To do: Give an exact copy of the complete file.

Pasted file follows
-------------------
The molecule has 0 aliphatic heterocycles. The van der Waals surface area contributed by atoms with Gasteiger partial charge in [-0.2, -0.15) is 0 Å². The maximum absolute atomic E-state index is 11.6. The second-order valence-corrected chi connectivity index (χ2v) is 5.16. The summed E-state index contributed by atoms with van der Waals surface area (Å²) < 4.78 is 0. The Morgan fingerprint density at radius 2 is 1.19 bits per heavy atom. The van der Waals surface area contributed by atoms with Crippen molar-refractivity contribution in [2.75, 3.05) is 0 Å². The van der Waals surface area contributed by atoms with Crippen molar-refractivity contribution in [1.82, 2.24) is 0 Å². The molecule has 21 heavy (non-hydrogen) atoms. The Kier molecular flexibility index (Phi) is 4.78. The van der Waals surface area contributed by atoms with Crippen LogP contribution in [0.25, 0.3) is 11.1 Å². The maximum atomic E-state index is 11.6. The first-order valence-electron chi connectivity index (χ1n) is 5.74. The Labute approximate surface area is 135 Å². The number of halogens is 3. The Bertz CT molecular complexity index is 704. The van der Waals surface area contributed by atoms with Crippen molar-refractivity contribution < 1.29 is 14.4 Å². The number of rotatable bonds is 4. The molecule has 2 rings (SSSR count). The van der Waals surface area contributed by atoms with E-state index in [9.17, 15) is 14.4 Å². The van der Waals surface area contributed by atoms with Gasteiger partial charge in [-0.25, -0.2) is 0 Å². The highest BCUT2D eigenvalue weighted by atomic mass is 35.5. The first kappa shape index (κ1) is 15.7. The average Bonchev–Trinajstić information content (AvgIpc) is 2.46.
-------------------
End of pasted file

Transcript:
The molecule has 0 aliphatic heterocycles. The van der Waals surface area contributed by atoms with Gasteiger partial charge in [-0.2, -0.15) is 0 Å². The maximum absolute atomic E-state index is 11.6. The second-order valence-corrected chi connectivity index (χ2v) is 5.16. The summed E-state index contributed by atoms with van der Waals surface area (Å²) < 4.78 is 0. The Morgan fingerprint density at radius 2 is 1.19 bits per heavy atom. The van der Waals surface area contributed by atoms with Crippen molar-refractivity contribution in [2.75, 3.05) is 0 Å². The van der Waals surface area contributed by atoms with Crippen molar-refractivity contribution in [1.82, 2.24) is 0 Å². The molecule has 21 heavy (non-hydrogen) atoms. The Kier molecular flexibility index (Phi) is 4.78. The van der Waals surface area contributed by atoms with Crippen LogP contribution in [0.25, 0.3) is 11.1 Å². The maximum atomic E-state index is 11.6. The first-order valence-electron chi connectivity index (χ1n) is 5.74. The Labute approximate surface area is 135 Å². The number of halogens is 3. The Bertz CT molecular complexity index is 704. The van der Waals surface area contributed by atoms with Crippen molar-refractivity contribution < 1.29 is 14.4 Å². The number of rotatable bonds is 4. The molecule has 2 rings (SSSR count). The van der Waals surface area contributed by atoms with E-state index in [9.17, 15) is 14.4 Å². The van der Waals surface area contributed by atoms with Gasteiger partial charge in [-0.25, -0.2) is 0 Å². The highest BCUT2D eigenvalue weighted by atomic mass is 35.5. The first kappa shape index (κ1) is 15.7. The average Bonchev–Trinajstić information content (AvgIpc) is 2.46.